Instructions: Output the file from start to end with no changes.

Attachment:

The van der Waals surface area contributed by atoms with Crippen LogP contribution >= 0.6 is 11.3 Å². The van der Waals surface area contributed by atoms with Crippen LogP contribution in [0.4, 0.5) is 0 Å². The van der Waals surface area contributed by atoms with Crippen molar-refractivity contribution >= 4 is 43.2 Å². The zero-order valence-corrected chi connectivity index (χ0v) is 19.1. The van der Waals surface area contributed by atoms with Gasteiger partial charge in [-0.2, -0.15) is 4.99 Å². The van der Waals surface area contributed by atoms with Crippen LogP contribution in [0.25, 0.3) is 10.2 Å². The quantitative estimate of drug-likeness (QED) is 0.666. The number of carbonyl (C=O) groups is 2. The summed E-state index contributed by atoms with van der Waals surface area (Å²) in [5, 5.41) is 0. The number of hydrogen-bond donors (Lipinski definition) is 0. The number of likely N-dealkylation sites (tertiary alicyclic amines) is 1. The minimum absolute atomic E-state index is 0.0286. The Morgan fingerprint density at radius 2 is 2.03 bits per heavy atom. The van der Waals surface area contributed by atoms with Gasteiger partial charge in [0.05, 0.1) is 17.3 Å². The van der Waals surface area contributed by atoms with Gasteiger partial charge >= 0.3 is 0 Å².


The van der Waals surface area contributed by atoms with Crippen LogP contribution >= 0.6 is 11.3 Å². The van der Waals surface area contributed by atoms with Crippen LogP contribution in [0.4, 0.5) is 0 Å². The van der Waals surface area contributed by atoms with Crippen molar-refractivity contribution >= 4 is 43.2 Å². The zero-order valence-corrected chi connectivity index (χ0v) is 19.1. The van der Waals surface area contributed by atoms with Gasteiger partial charge in [-0.2, -0.15) is 4.99 Å². The van der Waals surface area contributed by atoms with Crippen LogP contribution in [0.25, 0.3) is 10.2 Å². The quantitative estimate of drug-likeness (QED) is 0.666. The number of carbonyl (C=O) groups is 2. The summed E-state index contributed by atoms with van der Waals surface area (Å²) in [5, 5.41) is 0. The number of hydrogen-bond donors (Lipinski definition) is 0. The number of likely N-dealkylation sites (tertiary alicyclic amines) is 1. The minimum absolute atomic E-state index is 0.0286. The Morgan fingerprint density at radius 2 is 2.03 bits per heavy atom. The van der Waals surface area contributed by atoms with Gasteiger partial charge in [0.05, 0.1) is 17.3 Å². The van der Waals surface area contributed by atoms with Gasteiger partial charge >= 0.3 is 0 Å².